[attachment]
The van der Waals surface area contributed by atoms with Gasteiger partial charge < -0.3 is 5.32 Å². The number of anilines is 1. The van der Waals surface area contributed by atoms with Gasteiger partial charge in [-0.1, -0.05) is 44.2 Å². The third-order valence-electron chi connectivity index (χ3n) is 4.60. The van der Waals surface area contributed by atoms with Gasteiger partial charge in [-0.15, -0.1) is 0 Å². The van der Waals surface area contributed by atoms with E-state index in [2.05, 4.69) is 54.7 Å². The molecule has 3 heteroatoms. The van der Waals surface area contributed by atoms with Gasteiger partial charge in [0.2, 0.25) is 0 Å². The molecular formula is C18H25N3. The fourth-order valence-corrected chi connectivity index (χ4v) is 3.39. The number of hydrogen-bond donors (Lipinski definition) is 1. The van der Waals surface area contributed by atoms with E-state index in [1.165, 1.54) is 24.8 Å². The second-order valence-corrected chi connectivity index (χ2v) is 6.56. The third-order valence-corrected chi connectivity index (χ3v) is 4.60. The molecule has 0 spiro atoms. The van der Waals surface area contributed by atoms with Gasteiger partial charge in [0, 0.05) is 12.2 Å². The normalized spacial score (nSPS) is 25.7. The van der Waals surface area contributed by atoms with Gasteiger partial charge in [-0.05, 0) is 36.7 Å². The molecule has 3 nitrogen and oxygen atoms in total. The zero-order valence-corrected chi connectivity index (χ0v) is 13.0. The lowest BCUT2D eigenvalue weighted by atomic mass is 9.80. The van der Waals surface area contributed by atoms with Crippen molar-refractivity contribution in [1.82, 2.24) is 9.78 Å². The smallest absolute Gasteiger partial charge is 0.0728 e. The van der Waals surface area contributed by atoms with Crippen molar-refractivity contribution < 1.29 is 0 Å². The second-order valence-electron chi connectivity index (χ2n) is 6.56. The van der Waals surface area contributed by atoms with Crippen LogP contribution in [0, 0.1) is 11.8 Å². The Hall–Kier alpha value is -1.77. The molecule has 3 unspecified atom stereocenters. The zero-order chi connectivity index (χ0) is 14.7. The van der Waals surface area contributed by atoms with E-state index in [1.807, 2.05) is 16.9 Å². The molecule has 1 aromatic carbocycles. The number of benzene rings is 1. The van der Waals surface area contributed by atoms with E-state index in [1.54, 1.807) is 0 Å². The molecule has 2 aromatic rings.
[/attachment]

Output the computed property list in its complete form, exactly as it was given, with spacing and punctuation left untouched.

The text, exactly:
The van der Waals surface area contributed by atoms with Gasteiger partial charge < -0.3 is 5.32 Å². The number of anilines is 1. The van der Waals surface area contributed by atoms with Gasteiger partial charge in [-0.1, -0.05) is 44.2 Å². The third-order valence-electron chi connectivity index (χ3n) is 4.60. The van der Waals surface area contributed by atoms with Gasteiger partial charge in [-0.15, -0.1) is 0 Å². The van der Waals surface area contributed by atoms with E-state index in [2.05, 4.69) is 54.7 Å². The molecule has 3 heteroatoms. The van der Waals surface area contributed by atoms with Gasteiger partial charge in [0.2, 0.25) is 0 Å². The molecular formula is C18H25N3. The fourth-order valence-corrected chi connectivity index (χ4v) is 3.39. The number of hydrogen-bond donors (Lipinski definition) is 1. The van der Waals surface area contributed by atoms with E-state index in [1.165, 1.54) is 24.8 Å². The second-order valence-corrected chi connectivity index (χ2v) is 6.56. The third-order valence-corrected chi connectivity index (χ3v) is 4.60. The molecule has 0 spiro atoms. The van der Waals surface area contributed by atoms with Gasteiger partial charge in [0, 0.05) is 12.2 Å². The normalized spacial score (nSPS) is 25.7. The van der Waals surface area contributed by atoms with Gasteiger partial charge in [-0.05, 0) is 36.7 Å². The molecule has 3 nitrogen and oxygen atoms in total. The zero-order valence-corrected chi connectivity index (χ0v) is 13.0. The lowest BCUT2D eigenvalue weighted by atomic mass is 9.80. The van der Waals surface area contributed by atoms with Crippen molar-refractivity contribution in [1.82, 2.24) is 9.78 Å². The smallest absolute Gasteiger partial charge is 0.0728 e. The van der Waals surface area contributed by atoms with Crippen molar-refractivity contribution < 1.29 is 0 Å². The second-order valence-electron chi connectivity index (χ2n) is 6.56. The van der Waals surface area contributed by atoms with Crippen LogP contribution in [0, 0.1) is 11.8 Å². The Hall–Kier alpha value is -1.77. The molecule has 3 unspecified atom stereocenters. The zero-order chi connectivity index (χ0) is 14.7. The van der Waals surface area contributed by atoms with E-state index in [1.807, 2.05) is 16.9 Å². The molecule has 1 aromatic carbocycles. The number of benzene rings is 1. The van der Waals surface area contributed by atoms with E-state index in [1.54, 1.807) is 0 Å². The molecule has 2 aromatic rings.